We spent a great week in Cape Cod at the end of the summer. You know how we Philadelphians revel in “Rocky” being filmed here? Well, in Cape Cod, they’ve got “Jaws.”
Every time we were near water at the Cape, we were warned of the danger of a shark attack.
At the entrance of one of the beaches is a full color poster of a menacing shark, baring its sharp teeth, thrashing in its element. The poster states:
BE SHARK AWARE!
WARNING Great White Sharks are known to hunt in these waters.
KNOW YOUR RISK WHEN ENTERING THE WATER.
CALL 9-1-1 FOR EMERGENCIES!
To further emphasize the point, mounted on a beach post is a specialized first aid kit, bright orange, heavy duty plastic with the sign — SEVERE BLEEDING FIRST AID KIT FOR SHARK ATTACKS. CALL 9-1-1.
All across the towns of Cape Cod and its surrounding islands (like Nantucket), the Massachusetts Shark Research Program and the Atlantic White Shark Conservancy have worked together to produce a huge public service campaign to warn swimmers about shark attacks.
They have implemented beach signage, a flag warning system, information brochures, a “shark smart” video to raise awareness — and because yes, there’s an app for that — the Sharktivity App urges all visitors and residents to download a tracker on their phones to be alerted when danger is near.
Some towns on the Cape use drones to spot sharks, install buoys, make medical supplies available on the beach, and offer “stop the bleed” medical instructions to the public. One town is even looking to hire a harbor master patrol boat to guard during sponsored youth swim lessons.
All this shark awareness is because there have officially been 15 reported shark attacks in Massachusetts since 1837. That would be 15 attacks in 184 years.
All this shark awareness is because there have officially been 15 reported shark attacks in Massachusetts since 1837.
In 2016, there was a fatal shark attack of a boogie-boarder in Wellfleet. It was the first such death in 82 years.
Statistically, a shark attack occurs every 730 million visits up in Cape Cod, which means there is actually a one in a billion chance of a visitor getting attacked by one.
And yet, the powers that be make sure residents and visitors alike are forewarned about shark attacks before they even dip their toes in the water. That’s how Cape Cod protects people.
Could you imagine if the City of Philadelphia had the same common sense and obligation?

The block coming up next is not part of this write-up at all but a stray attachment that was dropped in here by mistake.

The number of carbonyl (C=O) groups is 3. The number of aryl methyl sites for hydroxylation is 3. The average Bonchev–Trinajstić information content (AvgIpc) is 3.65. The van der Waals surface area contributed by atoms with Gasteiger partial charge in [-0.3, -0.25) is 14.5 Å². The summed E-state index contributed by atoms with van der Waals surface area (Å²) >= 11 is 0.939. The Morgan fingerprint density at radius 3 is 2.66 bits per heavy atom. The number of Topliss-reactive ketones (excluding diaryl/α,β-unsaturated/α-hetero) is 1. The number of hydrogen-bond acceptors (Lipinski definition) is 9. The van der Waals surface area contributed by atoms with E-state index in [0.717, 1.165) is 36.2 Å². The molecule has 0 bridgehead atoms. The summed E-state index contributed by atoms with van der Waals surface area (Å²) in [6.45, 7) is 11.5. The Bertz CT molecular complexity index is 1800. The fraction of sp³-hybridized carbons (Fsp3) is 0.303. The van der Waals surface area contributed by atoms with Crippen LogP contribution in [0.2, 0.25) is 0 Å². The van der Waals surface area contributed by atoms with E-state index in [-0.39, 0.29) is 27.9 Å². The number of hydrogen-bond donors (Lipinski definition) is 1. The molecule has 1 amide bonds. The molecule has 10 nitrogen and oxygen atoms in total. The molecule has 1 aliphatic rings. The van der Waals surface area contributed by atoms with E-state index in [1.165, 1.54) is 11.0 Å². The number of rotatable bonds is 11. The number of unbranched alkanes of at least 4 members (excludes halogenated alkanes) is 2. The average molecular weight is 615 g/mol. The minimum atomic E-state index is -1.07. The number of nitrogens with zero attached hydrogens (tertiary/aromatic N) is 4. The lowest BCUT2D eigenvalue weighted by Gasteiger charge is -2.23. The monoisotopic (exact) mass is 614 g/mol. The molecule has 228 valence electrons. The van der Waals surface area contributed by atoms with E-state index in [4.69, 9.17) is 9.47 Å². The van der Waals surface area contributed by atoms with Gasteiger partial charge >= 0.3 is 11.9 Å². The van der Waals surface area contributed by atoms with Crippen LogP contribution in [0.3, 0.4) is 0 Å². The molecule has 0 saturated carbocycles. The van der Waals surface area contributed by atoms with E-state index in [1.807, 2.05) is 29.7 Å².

We don’t have a shark problem that kills one person in 82 years.
No, we have a gun problem. As of this writing, we’re north of 450 homicides this year so far, and on pace to surge past 500, a record in our city.
Maybe we are simply immune to the gun deaths and gun violence. Like cockroaches in a nuclear war, it doesn’t faze Philadelphians, and we adapt to this deadly environment. We react to yet another gunshot death the way we react to our sports teams sinking or national chains bastardizing the cheesesteak: we simply do the “Philly Shrug.”
But maybe we have to look at gunshot deaths like the Cape looks at shark attacks. Just try thinking of them that way.
Can you imagine if we were to look back at 2020, there were 500 people shredded to death in Philadelphia by sharks, from over 2,000 attacks where people lost arms, legs, and blood? We’d be on every national news show with the headline: Philly Has a Shark Problem! Instead of drug needle deposit boxes in our parks, we’d install tourniquet kits.
Can you imagine if we were to look back at 2020, there were 500 people shredded to death in Philadelphia by sharks, from over 2,000 attacks where people lost arms, legs, and blood?
Maybe Mayor Jim Kenney would finally call in the National Guard to protect Philadelphians and its visitors from sharks killing us and wounding us daily.
Just like residents on the Cape are alerted not to go in the water, Philadelphians would be warned not to go near SEPTA stations, cheesesteak shops or any rec center or playground.
And when the next shark attack happens, Mayor Kenney and his administration would gather for a press conference to offer their prayers to the family of the victim. He would point to the Frank Rizzo and Christopher Columbus statues, explaining that the sharks felt threatened by two dead Italians, and his removal of these statues will make the sharks feel safer in the city to stop the bloodshed.
He will once again say for the 500th time, “Once again our city has been rocked by senseless shark violence…. “
And our District Attorney Larry Krasner would plead with sharks that have attacked and killed Philadelphians to give his office a call. They could be back in their local waters again before their court case.
But soon enough, another kid playing kickball at Jerome Brown Playground in West Philadelphia would be the newest victim.
And maybe, just maybe the mothers of one of these 500-plus attack victims would finally approach Kenney and give him what one mourning mother in “Jaws” gave to the negligent police chief on the day of her son’s funeral: a stinging slap to the face, because he knew there was danger in the water, and he let people swim anyway.
When is our city finally going to stop these killers?
When is our city going to start protecting us and prevent these deaths and attacks?
When, oh when, are we going to get a bigger boat?
Until then, every week will be Shark Week in Philadelphia.
Patty-Pat Kozlowski’s favorite Jaws quote is, “Here’s to swimmin’ with bow legged women!” Yopattypat@gmail.com